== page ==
• 1

      Dr, JP Are you in Cuckoo land?!
      People vote with their stomachs, tho you do not think Economic Rights and justice is important!
      The rupee fell to 172 last week and Hairdresser Mangala said it will fall further as he plans on more corruption and debt! The cost of living is up high and people fed up to the eyeballs with Jarapalanaya Govt. and Bondscam Ranils Royal criminals. Sira must act fast NOW to stop the crash of the Lankan rupee and economy and fire Minister for Economic Disaster, Mangala who takes his instructions from IMF and Bondscam Ranil who looted Central Bank and take over Central Bank, and even give it back to Nivard Cabraal who did a better job defending the Rupee and the Sri Lanka economy tho he also looted with Greek bonds

      Given that Nikki Hailey has called UNHRC a “cesspit” and it is the US govt. that took Lanka to UNHRC Geneva, and US citizen Gota is hanging around in Colombo and hoping to be next Prez with help of US Embassy in Colombo, there should be a general amnesty for all LTTE and Military war criminals.
      Today the US that is giving massive funding to SL Army and Navy which it accused of war crimes to occupy lands stolen from civilians in Northeast. US isalso militarizing Sri Lanka and IMF crashing the economy and has put Lanka in IMF bail Out business to control the Lankan economy — against China.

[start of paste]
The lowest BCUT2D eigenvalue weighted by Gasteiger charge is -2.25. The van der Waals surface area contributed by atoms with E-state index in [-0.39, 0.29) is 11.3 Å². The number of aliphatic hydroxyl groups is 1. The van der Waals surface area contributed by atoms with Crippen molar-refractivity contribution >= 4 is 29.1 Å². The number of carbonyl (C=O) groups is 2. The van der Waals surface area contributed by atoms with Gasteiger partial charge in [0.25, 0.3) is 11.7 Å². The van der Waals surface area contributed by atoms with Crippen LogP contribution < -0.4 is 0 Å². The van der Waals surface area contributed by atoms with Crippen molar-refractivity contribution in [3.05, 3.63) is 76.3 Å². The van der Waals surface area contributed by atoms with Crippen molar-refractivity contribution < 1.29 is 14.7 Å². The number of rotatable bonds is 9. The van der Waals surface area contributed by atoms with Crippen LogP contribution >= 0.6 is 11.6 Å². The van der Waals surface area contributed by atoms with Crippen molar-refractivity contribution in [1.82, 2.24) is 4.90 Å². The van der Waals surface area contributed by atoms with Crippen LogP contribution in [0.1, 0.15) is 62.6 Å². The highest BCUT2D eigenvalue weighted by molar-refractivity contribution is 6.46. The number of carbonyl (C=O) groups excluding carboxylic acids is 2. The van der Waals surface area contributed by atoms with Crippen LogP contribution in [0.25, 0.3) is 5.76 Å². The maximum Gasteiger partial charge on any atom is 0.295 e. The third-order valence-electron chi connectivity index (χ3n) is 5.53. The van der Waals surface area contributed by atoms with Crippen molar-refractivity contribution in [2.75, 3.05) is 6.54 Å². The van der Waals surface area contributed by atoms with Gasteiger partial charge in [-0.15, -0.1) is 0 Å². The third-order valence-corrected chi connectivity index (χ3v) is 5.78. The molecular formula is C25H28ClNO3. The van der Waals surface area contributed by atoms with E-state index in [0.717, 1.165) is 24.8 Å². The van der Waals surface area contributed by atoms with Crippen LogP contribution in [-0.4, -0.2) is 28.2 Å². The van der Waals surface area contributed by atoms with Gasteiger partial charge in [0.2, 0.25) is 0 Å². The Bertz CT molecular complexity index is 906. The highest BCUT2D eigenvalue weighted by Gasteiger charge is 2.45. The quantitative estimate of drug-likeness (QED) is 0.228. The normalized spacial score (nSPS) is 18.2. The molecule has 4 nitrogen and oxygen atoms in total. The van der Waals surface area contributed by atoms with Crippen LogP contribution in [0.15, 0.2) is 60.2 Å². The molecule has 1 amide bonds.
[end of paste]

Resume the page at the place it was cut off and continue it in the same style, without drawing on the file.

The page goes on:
So rather than arrest war criminals the priority should be to arrest the corrupt crooks who have looted Lanka since war ended and caused the current economic crisis – Bondscam Ranil, Ravi K. Malik, US citizen and SL national security scammer Avant Guard Gota Jarapassa who has command responsibility for war crimes and the Rajapaksa brothers ALL should be arrested and put in 1 prison cell – 2 birds with 1 stone!

  • 0

    The govt is bankrupt. Rupee is not even the toilet paper that can be bought in Sri lanka. If the provincial elections are to be held there should be money to maintain the politicians. That is why they delaying the elections.

  • 0

    Dr Jehan’s Intelligentsia must be the” gone past the use by date” ones …
    Others who want a decent Gig in their own motherland are dead against Dr Ranil & Mallikas SFTA and ECTA..
    If not convinced just listen to Dr Nalanaka Godahewa.